Singing and Social Bonding: Creating connections between practitioners and researchers
Principal investigator: Jacques Launay
External Principal investigator: Eiluned Pearce (University of Oxford)
We are planning a one-day workshop attended by invited academics and community choir representatives. This event will form the basis of future collaborations between researchers and singing practitioners that we hope will ripple out beyond the core of attendees, by facilitating the creation of a network of practitioners and academics interested in developing best practise and constructing an effective research agenda. The expected outcomes are:
- Collaborative multi-site projects evaluating the use of singing in creating cohesive communities and combatting social isolation,
- Academic research into social bonding and singing directly informed by community music practitioners,
- Community choir practice directly informed by current academic research.
In addition, collaborators will aim to produce a portfolio of evidence relating to the efficacy and role of community choir charities in creating communities and the consequences of this for health and wellbeing, which can be used to lobby for further funding and support.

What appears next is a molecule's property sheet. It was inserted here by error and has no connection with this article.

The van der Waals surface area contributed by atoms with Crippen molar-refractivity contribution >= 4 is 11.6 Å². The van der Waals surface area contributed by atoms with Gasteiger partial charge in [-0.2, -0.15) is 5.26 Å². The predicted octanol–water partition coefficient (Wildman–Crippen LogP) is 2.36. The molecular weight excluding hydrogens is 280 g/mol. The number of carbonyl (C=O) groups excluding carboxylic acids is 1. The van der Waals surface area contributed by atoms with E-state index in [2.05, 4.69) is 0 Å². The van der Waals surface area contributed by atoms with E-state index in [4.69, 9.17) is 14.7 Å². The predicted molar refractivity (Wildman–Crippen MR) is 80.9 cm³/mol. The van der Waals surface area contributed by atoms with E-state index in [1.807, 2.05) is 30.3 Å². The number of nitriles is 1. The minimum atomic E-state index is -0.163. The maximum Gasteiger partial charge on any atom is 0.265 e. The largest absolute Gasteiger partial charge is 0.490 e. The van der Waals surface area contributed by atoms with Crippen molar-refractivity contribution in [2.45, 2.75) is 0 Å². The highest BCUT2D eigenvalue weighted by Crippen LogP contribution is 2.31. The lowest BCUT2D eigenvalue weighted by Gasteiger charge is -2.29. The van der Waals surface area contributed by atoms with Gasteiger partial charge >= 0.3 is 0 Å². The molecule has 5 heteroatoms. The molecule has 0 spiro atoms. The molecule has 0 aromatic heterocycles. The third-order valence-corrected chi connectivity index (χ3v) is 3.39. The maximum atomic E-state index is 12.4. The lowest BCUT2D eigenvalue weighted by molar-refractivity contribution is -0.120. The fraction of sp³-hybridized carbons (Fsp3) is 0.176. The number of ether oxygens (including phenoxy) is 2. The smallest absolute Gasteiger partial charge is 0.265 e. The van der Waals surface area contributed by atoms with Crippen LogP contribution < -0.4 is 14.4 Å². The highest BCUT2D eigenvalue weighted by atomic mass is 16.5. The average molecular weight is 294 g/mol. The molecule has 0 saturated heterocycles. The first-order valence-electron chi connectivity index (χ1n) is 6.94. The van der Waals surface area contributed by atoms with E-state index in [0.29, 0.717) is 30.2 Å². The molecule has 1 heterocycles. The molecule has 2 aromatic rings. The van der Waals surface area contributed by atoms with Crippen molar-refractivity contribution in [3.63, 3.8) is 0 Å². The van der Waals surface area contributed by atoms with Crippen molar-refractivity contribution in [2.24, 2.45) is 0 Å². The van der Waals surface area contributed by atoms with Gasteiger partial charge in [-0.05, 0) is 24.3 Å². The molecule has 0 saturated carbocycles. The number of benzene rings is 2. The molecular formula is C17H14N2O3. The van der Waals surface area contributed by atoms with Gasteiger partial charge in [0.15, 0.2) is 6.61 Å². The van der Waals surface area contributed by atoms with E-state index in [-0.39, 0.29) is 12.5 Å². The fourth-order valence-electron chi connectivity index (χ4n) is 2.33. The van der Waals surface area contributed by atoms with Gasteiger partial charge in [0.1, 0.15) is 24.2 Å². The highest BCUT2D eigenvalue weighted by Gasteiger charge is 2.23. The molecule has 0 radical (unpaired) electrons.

It is becoming increasingly clear that creative arts such as singing can be a cheap and effective way to improve wellbeing and social integration (e.g. Pearce et al., 2015). Promoting collaborations between academics and practitioners interested in singing can both improve provision, through feeding back and evaluating evidence-based strategies, and allow researchers to create a portfolio of evidence about the effectiveness of singing activities that can inform policy.
The event will pave the way for multi-site singing projects, which is an inexpensive way to effectively replicate and corroborate academic research. It will also involve the use of shared resources between academics and charities, saving each partner on costs in the long-term.
Since social isolation and loneliness are becoming increasing concerns and are associated with significantly poorer health outcomes, singing may provide a relatively cheap way of maintaining good public health and wellbeing, and a collaboration of this kind is the most efficient way to determine this.